Looking ahead, I ask readers to be patient. My semester has begun and the work load at school is heavy. I cannot post as often as I have during my summer break. It may take a while to work through the book. Because I consider this topic highly important to the future of the church I plan to move slowly and methodically through Keen’s argument, considering carefully every significant factual claim, logical move, and conclusion. Also I intend to describe her argument fairly, acknowledging its strengths even as I point out its weaknesses. Nothing is gained by misrepresentation, dramatization, or appeal to prejudice. I wish to write in a way that were Karen Keen to read my review she would acknowledge that I have represented her arguments accurately and (at least) tried to evaluate them fairly.

The Creator’s Plan for Safe Sex (Moral Crisis #13)

A Logic Lesson

To define a word, clarify a concept, or articulate a moral principle we must grasp both what it is and what it isn’t, what it includes and what it excludes. Stating what something isn’t without saying what it is gives us no precise idea of what we are talking about. If I tell you, “It’s not a mouse! It’s not a chair! It’s not a star or a glove or a tree” etc., I have not helped you at all to know what it is. However if I tell you what something is, I’ve implicitly let you know what it is not. If I let you know that I am thinking of a coffee cup, you also know that I am not thinking of a horse, a blade of grass, or my best friend in grade school. I don’t have to list all the things of which I am not thinking. You would never dream of complaining that because I did not list my laptop among the things about which I am not thinking, that I left you in the dark on that issue!

Now let’s apply this logic to the question of the biblical understanding of the place and limits on sexual activity. If your approach to this question consists only of discovering and listing every type of sexual activity forbidden in the Bible, you will never get a clear understanding of sexual morality in the Bible. It’s unreasonable to assume that all excluded behaviors must be named—and perhaps described and differentiated—any more than you should expect that I name everything that is not a coffee cup for you to get a clear idea of what I am thinking! It is unreasonable to argue that because a particular sexual behavior or relationship is not listed in a list of forbidden things, that it is therefore permitted.

The Purpose, Place, and Function of Sex

What, then, according the Bible is the purpose of sex? What is its proper place and function? If we get a clear idea of right use of sex, we won’t have to deliberate over an extensive and ever-growing list of misuses of sex. Let me remind you that this question will make no sense to those outside my target audience, those I described earlier in series as thinking about their identities in psychologized, sexualized, and politicized categories. Those who fit this description acknowledge no overarching moral order to which they should conform. So, for them sex has no objective purpose or place or proper function. Purpose, identity, and meaning derive from the inner self and vary from individual to individual.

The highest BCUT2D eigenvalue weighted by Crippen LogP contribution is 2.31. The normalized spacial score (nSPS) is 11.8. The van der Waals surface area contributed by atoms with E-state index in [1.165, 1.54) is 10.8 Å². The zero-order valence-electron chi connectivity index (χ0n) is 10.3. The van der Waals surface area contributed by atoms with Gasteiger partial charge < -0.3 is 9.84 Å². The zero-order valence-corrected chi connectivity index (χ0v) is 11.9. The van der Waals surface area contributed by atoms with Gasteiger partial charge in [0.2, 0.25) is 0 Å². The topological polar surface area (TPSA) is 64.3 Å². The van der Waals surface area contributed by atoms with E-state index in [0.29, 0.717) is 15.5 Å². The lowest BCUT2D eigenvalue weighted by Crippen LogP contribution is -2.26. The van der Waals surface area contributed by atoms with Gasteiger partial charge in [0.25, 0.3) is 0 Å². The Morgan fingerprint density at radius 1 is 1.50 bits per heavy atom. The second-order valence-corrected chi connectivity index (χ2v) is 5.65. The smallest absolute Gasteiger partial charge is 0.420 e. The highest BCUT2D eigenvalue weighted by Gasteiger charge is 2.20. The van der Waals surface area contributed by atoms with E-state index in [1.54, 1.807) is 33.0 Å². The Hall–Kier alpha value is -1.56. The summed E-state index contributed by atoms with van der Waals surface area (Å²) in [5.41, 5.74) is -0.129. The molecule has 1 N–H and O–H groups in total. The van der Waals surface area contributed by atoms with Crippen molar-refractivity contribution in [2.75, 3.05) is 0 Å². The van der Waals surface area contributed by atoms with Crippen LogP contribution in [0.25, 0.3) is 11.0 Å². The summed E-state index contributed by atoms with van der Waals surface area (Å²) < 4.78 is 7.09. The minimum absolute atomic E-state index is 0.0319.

But for confessing Christians, who take the Bible seriously, the question of the proper place and function and true purpose of sex makes perfect sense. For God is the creator, sustainer, providential guide, and savior of the human person, body and soul. Our true identity is found in Christ. We know there is a meaningful moral order to which we are obligated to submit. What, then, is the proper place and function and true purpose of sex?

In the teaching of Jesus and the New Testament authors,* the proper place and function and true purpose of sex is realized only within life-long, loving marriage, between one man and one woman. All sexual liaisons outside marriage are by definition are forbidden. You don’t have to list these non-conforming sexual acts or agonize in efforts to prove them wrong or justify them as permitted. I will address these futile efforts in upcoming essays. Now I want to remind you of Jesus’s and the apostles’ teaching on marriage.

Jesus deals with marriage on a few occasions. I will quote from his discussion of divorce in Matthew 19:3-9:

Some Pharisees came to him to test him. They asked, “Is it lawful for a man to divorce his wife for any and every reason?”

“Haven’t you read,” he replied, “that at the beginning the Creator ‘made them male and female,’ and said, ‘For this reason a man will leave his father and mother and be united to his wife, and the two will become one flesh’? So they are no longer two, but one flesh. Therefore what God has joined together, let no one separate.”

“Why then,” they asked, “did Moses command that a man give his wife a certificate of divorce and send her away?”

Jesus replied, “Moses permitted you to divorce your wives because your hearts were hard. But it was not this way from the beginning. I tell you that anyone who divorces his wife, except for sexual immorality, and marries another woman commits adultery.”

The subject here is divorce. And Jesus makes it clear that divorce is an evil, an evil that Moses tolerated but that he does not. No no-fault divorce here! Hard hearts, unloving and stubborn, are not allowed. In Jesus’s teaching divorce comes under the same condemnation as adultery. Jesus quotes Genesis 2:24, rooting marriage in the creative purpose of God. But Jesus adds an assertion and a command not found in Genesis: “Therefore what God has joined together, let no one separate” (Matt 19:6; also in Mark 10:9). Marriage is not merely a human agreement made for human purposes. The involvement of God makes it part of a sacred order, and no one has the right to dissolve it.